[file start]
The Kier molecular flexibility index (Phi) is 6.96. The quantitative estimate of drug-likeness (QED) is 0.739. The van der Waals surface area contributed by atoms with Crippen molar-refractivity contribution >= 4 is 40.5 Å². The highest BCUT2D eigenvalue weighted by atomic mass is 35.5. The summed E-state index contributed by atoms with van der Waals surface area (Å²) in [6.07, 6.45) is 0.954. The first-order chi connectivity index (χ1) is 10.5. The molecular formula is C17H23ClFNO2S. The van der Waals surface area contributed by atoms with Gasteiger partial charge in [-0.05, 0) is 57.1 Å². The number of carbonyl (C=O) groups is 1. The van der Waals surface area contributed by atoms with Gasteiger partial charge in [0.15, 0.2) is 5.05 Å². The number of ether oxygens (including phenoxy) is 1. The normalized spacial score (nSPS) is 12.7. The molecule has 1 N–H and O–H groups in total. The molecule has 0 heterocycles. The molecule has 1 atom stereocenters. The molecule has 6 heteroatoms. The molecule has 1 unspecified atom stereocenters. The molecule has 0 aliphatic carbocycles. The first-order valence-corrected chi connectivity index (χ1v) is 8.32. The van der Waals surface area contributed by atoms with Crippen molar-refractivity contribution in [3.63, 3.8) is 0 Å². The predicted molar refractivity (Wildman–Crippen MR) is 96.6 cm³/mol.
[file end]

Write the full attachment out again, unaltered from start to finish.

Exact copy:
The Kier molecular flexibility index (Phi) is 6.96. The quantitative estimate of drug-likeness (QED) is 0.739. The van der Waals surface area contributed by atoms with Crippen molar-refractivity contribution >= 4 is 40.5 Å². The highest BCUT2D eigenvalue weighted by atomic mass is 35.5. The summed E-state index contributed by atoms with van der Waals surface area (Å²) in [6.07, 6.45) is 0.954. The first-order chi connectivity index (χ1) is 10.5. The molecular formula is C17H23ClFNO2S. The van der Waals surface area contributed by atoms with Gasteiger partial charge in [-0.05, 0) is 57.1 Å². The number of carbonyl (C=O) groups is 1. The van der Waals surface area contributed by atoms with Gasteiger partial charge in [0.15, 0.2) is 5.05 Å². The number of ether oxygens (including phenoxy) is 1. The normalized spacial score (nSPS) is 12.7. The molecule has 1 N–H and O–H groups in total. The molecule has 0 heterocycles. The molecule has 1 atom stereocenters. The molecule has 6 heteroatoms. The molecule has 1 unspecified atom stereocenters. The molecule has 0 aliphatic carbocycles. The first-order valence-corrected chi connectivity index (χ1v) is 8.32. The van der Waals surface area contributed by atoms with Crippen molar-refractivity contribution in [3.63, 3.8) is 0 Å². The predicted molar refractivity (Wildman–Crippen MR) is 96.6 cm³/mol.